What brain regions are involved in laughter?
When you listen to people making nonverbal expressions of emotion like screams, and laughs, and cheers, you experience activation in all different parts of your brain because you’re hearing a complex auditory stimulus. What’s interesting about laughter is the involvement of the “mirror brain” systems. These are involved both in the production of a behavior and its perception. So the same parts that you use when your face registers an emotional expression, like a wrinkled nose for disgust or a smile for delight, are also used when you hear someone make a corresponding sound, such as “bleh!” or a laugh. There’s more activation of the mirror system for laughter than there is for, say, disgust. Now, disgust is an amazingly contagious emotion. When you hear someone going “Bleh, argh, yuck,” you start feeling sick pretty quickly. But disgust doesn’t recruit the mirror system in the same way that laughter does. And I think that’s because, going back to being tickled abundantly as infants, we have a very well-learned response to laugh and to have people laugh with us. So laughter has a strong element of behavioral contagion.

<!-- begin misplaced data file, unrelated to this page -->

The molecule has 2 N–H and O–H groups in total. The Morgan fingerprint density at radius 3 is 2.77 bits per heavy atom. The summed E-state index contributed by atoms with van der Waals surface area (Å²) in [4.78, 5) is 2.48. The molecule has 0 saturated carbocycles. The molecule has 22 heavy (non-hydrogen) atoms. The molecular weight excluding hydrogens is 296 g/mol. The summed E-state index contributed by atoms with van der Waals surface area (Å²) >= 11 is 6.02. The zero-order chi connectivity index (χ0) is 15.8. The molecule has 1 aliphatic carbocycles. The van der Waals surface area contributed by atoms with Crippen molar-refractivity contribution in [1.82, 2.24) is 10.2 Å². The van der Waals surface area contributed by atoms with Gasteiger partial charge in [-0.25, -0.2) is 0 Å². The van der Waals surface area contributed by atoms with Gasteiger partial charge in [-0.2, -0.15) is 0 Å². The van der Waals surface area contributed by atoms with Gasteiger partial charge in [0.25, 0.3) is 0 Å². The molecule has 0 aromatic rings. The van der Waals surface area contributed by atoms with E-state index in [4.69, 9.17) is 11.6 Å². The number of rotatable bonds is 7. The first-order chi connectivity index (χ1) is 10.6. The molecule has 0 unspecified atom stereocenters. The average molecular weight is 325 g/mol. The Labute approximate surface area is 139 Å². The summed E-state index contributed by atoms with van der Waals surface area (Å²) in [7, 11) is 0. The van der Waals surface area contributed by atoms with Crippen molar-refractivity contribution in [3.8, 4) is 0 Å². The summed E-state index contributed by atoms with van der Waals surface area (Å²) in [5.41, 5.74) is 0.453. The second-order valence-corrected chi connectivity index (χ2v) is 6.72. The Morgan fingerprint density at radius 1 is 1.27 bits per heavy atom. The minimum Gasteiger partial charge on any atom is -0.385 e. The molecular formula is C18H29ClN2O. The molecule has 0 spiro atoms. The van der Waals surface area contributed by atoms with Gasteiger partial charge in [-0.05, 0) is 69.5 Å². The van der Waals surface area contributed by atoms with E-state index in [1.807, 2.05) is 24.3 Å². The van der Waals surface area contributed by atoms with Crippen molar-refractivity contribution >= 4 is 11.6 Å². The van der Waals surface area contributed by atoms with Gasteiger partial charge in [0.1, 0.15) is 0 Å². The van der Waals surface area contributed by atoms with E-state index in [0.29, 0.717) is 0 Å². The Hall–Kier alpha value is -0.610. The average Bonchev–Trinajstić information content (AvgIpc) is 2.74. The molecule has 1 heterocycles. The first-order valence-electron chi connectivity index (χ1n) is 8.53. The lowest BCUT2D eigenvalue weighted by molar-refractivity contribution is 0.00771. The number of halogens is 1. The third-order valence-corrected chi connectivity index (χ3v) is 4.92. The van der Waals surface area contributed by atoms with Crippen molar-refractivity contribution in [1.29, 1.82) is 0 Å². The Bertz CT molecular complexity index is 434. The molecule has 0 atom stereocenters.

You laugh, and everyone else laughs, and that makes you laugh harder—
That’s the whole principle of laughter yoga. You get a room full of people to start going “Ha ha ha, ho ho ho,” just making ridiculously posed laughs. And by the end of it people are just screaming with real mirth. It’s very important for humans as social animals to synchronize and coordinate behaviors with other people, and laughter is a prime example of that. We’re good at inducing it in others, and we’re receptive to being induced ourselves.
A little too good, sometimes. A lot of the laughter you hear in conversation just sounds fake.